For years, citizens and consumers across the world have cheerfully handed over vast amounts of personal information to business and state organisations. The flow, exchange and monetisation of data underpin much of the digital economy and have made tech companies some of the most valuable and powerful global businesses.
But regulators are cracking down on how organisations store, process and share personal data, in an effort to hand back at least some control to ordinary people — and, in some cases, ensure the authorities can keep a close eye on citizens.
The challenge for multinationals is to navigate competing and often divergent regulatory regimes without incurring huge costs, whether in the form of compliance measures, or financial penalties if they are deemed to have broken the rules, or in reputational damage from a public rebuke by a state watchdog.
“Some [businesses] have the perception they can be compliant with all the data privacy regulations around the word,” says David Zetoony, head of consumer protection at law firm Bryan Cave. “But full compliance is more myth than reality. The real question is what level of compliance you want to achieve.”
High on the business agenda is the General Data Protection Regulation, a new EU-wide regime that will introduce tougher rules on processing and storing personal data, as well as on obtaining customer consent.
Crucially, GDPR, which comes into force next May, will affect not just companies operating in the EU but any business outside it offering products and services to EU customers or employing EU workers. As such, the regulation has global reach— and with fines of up to 4 per cent of annual turnover, penalties for the most serious breaches, such as failure to protect personal data from hackers, could pose a serious threat to a company’s ability to operate.
The advent of the new regulation has caught out many businesses, especially small and medium-sized enterprises not used to worrying about data protection even if they do business across borders. It has also highlighted how organisations of any size might struggle if they are faced with a patchwork of regulatory environments.
Businesses could spend vast sums on trying to keep on the right side of every existing data protection regime, says Mr Zetoony, turning them into “compliance companies” rather than real businesses. “There is a spectrum and, like any other business decision, you have to weigh the pros and cons and make a decision based on risk.”
Because there is so much trade between the EU and the US, the two sides have implemented a system called Privacy Shield. More than 2,400 US companies, including Microsoft and Google, have signed up to this data-sharing agreement — by which they agree to adhere to EU data protection standards — allowing them to transfer anything from pictures to payslips across the Atlantic without breaching EU laws on personal privacy.
Yet Privacy Shield is far from perfect. The deal was done in a hurry after the European Court of Justice struck down its predecessor, Safe Harbour, in 2015 following the Edward Snowden revelations about mass surveillance by the US National Security Agency.
Those concerns have not gone away. Brussels has voiced concerns that the Trump administration has yet to appoint an independent ombudsman to deal directly with data complaints from EU citizens, amid fears that the US president will prioritise national security and American commercial interests over data privacy.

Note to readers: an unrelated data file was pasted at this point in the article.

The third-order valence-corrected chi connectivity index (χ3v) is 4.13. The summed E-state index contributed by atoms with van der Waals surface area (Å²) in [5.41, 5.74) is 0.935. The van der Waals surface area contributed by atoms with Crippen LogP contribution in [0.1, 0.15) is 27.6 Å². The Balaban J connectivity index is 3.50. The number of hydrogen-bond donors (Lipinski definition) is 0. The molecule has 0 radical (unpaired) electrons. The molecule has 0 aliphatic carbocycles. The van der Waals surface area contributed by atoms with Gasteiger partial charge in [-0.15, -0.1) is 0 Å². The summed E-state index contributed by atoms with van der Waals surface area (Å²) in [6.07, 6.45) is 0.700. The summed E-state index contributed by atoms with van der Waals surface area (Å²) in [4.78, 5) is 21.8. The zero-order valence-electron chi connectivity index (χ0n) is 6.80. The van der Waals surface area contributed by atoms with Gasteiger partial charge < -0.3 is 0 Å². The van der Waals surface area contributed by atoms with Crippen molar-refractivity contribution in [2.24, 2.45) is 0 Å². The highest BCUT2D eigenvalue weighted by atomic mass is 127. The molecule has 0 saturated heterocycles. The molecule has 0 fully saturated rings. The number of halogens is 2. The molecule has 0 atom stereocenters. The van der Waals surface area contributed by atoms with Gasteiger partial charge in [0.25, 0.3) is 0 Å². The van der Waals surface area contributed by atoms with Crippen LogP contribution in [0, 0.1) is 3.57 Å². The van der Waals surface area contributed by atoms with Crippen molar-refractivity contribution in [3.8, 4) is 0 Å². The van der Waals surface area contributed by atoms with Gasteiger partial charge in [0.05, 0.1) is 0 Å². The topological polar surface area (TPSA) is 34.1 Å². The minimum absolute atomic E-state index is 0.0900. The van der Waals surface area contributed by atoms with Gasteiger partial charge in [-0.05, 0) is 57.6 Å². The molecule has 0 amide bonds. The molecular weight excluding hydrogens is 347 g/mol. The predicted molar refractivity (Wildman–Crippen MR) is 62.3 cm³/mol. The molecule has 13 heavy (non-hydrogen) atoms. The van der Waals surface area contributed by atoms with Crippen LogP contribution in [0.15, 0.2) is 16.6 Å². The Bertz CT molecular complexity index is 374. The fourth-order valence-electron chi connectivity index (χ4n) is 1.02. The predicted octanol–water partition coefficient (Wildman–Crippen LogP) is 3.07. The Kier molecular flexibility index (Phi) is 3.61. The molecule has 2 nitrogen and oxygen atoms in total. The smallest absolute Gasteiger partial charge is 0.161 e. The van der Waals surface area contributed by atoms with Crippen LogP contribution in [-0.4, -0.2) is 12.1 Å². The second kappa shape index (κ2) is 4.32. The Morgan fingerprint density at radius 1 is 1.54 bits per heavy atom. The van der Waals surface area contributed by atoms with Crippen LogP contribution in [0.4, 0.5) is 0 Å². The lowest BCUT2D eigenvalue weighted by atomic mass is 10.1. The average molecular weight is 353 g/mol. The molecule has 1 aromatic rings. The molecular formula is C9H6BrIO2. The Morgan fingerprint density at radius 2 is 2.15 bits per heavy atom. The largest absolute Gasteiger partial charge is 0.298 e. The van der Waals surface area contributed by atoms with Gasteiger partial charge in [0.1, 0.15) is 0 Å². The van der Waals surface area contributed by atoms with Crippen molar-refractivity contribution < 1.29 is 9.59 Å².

Privacy Shield also faces two legal challenges, from France and Ireland, where campaigners claim the pact does not adequately protect EU citizens from snoopers
The EU-US tensions stem partly from procedural differences. While GDPR bolsters already broad laws on personal data covering almost every sector, such overarching legislation does not exist in the US.
“We do not have a comprehensive data protection law in the US — we have a common law tradition of enforcing privacy in different contexts, and a robust Federal Trade Commission that enforces company obligations,” says Kendall Burman, Washington DC-based cyber security and data privacy counsel at law firm Mayer Brown, and a former deputy general counsel in the US department of commerce. “Different sectors have different data protection laws, and states have their own laws on collection and use of data.”
EU and US regulators also focus on different issues. In the EU, much of the emphasis post-Snowden is on surveillance and how personal information is transferred beyond the bloc’s borders; in the US, cyber attacks and data leaks are the bigger concern. Ensuring that you satisfy regulators on both sides of the Atlantic is “not inexpensive”, says Mr Zetoony.
The more regulators there are with their own regimes, the harder — and costlier — full compliance becomes.
In June, China introduced its first cyber security law, ostensibly another post-Snowden effort to protect its people from prying American eyes. For instance, it requires data relating to Chinese citizens or national security to be held on Chinese servers. Russia has a similar law stipulating that the personal data of Russians must be stored within the country.
The autocratic nature of those two governments means the suspicion is that the regulations are in place to assist monitoring of citizens, rather than enshrine their data privacy.
Either way, such a hodgepodge of rules presents multinationals with a dilemma: to apply a one-size-fits-all policy to data protection and keep out of jurisdictions where this does not work, or take a segmented approach and keep data from specific regions in localised hubs, with all the infrastructure and expertise costs that this entails.
“It is not ideal compared with having a universal approach, but because there isn’t an international consensus on [data protection], it’s a problem businesses are going to have to continue to address,” says Ms Burman.
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